Couples can be charged with conspiracy: High Court clarifies

Spouses are not a single legal personality in the crime

Couples can be charged with conspiracy: High Court clarifies

The High Court has clarified the interpretation of section 11.5(1) of the Criminal Code (Cth), which creates the statutory offence of conspiracy, when it ruled that married couples can be charged with the crime.

In a 14 April decision regarding Alo-Bridget Namoa v The Queen (2021), the court upheld the decision of the Court of Criminal Appeal of the NSW Supreme Court (CCA) when it ruled that the offence applies to spouses “who agree between themselves and no other person, to commit an offence against a law of the Commonwealth.”

On 23 July 2018, the Crown had charged Namoa and her husband with conspiring to do acts in preparation for a terrorist act contrary to sections 11.5(1) and 101.6(1) of the Criminal Code. Section 11.5(1) states that conspiracy is committed when “a person who conspires with another person to commit an offence punishable by imprisonment for more than 12 months, or by a fine of 200 penalty units or more, is guilty of the offence of conspiracy to commit that offence and is punishable as if the offence to which the conspiracy relates had been committed.”

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The spouses applied for an order permanently staying the charge of conspiracy on 31 August 2018 on the grounds that they were married to each other at the time of the alleged crime. Consequently, “conspiracy could not be committed by husband and wife alone” as per a common law rule indicating that a married couple is one person in law and therefore legally incapable of committing the crime.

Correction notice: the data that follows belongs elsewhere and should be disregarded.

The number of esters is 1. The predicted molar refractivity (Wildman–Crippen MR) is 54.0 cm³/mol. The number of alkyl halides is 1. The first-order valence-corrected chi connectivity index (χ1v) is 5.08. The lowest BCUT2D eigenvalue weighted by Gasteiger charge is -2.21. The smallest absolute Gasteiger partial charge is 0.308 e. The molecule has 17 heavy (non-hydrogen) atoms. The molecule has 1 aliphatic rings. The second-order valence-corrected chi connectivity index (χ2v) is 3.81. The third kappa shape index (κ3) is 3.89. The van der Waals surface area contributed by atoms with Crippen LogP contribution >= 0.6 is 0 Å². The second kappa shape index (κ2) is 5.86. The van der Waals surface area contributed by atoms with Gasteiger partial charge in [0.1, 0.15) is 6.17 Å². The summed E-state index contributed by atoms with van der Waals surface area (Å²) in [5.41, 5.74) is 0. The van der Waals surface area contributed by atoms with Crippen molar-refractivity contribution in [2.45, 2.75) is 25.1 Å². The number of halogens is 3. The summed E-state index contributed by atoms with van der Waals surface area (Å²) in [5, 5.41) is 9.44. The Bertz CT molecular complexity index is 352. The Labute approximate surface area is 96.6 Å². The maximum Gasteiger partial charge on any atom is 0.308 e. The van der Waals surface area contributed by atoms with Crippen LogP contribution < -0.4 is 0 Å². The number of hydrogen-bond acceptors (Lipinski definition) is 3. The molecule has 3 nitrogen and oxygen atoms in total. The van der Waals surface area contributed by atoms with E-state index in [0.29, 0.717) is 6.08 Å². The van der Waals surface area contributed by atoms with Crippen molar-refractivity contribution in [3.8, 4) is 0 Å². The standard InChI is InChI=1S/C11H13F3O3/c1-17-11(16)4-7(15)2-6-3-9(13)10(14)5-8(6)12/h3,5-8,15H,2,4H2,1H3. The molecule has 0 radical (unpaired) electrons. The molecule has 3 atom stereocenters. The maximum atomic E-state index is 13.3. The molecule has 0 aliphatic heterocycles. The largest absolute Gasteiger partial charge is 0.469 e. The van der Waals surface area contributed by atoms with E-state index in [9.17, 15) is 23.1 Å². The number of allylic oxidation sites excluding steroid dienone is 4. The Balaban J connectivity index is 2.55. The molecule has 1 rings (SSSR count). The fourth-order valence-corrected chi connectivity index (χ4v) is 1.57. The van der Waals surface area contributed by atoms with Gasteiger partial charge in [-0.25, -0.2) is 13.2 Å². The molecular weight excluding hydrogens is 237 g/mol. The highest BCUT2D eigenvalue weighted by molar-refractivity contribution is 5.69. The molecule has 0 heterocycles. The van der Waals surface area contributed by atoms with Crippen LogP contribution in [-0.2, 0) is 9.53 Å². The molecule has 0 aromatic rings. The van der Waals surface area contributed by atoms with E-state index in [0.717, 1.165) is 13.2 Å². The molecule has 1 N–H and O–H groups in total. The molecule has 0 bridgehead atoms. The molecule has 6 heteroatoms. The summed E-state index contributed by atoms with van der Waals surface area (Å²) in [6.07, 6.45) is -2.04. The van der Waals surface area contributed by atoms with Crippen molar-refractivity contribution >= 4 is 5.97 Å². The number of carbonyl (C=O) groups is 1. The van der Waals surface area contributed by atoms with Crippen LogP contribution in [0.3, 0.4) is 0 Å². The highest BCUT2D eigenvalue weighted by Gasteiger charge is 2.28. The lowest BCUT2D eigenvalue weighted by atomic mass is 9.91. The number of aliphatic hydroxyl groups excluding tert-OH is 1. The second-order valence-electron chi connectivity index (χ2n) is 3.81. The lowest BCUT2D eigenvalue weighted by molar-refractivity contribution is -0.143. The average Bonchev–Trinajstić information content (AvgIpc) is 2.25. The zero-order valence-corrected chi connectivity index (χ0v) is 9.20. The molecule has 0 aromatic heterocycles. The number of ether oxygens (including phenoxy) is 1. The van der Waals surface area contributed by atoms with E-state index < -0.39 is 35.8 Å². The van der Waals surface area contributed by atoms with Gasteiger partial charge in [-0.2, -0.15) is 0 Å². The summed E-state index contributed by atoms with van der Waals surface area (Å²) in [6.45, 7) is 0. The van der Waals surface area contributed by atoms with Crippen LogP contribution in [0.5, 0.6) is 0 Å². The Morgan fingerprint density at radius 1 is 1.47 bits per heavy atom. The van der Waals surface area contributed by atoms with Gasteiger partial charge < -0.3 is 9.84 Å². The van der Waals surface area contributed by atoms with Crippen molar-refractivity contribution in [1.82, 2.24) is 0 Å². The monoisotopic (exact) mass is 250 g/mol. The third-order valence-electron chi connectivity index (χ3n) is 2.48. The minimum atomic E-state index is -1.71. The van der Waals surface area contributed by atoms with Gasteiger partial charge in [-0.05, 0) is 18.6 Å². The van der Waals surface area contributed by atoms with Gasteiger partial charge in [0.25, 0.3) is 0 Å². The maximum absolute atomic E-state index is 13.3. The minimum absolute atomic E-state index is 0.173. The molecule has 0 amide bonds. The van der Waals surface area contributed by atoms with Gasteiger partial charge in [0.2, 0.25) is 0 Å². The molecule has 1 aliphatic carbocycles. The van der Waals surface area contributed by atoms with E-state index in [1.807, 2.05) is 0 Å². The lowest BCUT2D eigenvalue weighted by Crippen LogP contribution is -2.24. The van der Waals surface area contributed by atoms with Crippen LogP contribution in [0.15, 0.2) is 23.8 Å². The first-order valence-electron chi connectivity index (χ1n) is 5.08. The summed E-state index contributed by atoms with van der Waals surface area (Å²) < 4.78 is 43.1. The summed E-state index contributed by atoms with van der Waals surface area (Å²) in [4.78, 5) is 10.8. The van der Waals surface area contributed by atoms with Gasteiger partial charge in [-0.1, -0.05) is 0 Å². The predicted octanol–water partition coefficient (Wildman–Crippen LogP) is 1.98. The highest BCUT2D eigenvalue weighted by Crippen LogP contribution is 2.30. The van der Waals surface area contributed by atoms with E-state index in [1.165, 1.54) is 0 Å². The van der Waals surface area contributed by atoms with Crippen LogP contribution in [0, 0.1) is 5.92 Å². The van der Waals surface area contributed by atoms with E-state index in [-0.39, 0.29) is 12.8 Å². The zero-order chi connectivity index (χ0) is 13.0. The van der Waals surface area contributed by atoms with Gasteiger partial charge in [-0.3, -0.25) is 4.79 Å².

The trial judge rejected the application.

The NSW Supreme Court convicted Namoa that year following a trial by jury. She then filed an appeal with the CCA. On 6 April 2020, the CCA held that the language of the Code was clear. A husband and wife are each a “person,” as stated under the law; thus, they can be guilty of conspiring with each other.

Namoa appealed to the High Court by grant of special leave, arguing that the common law rule affected the meanings of “conspires” and “conspiracy” in section 11.5.

The High Court did not accept the argument and upheld the CCA’s decision, ruling that section 11.5(1) of the Code is not affected by any common law rule. The court explained that regardless of historical position, there is no longer any principle in Australian common law respecting the single legal personality of spouses. Thus, if spouses agree between themselves and no other person to commit an offence against a law of the Commonwealth, they can be charged with conspiracy.


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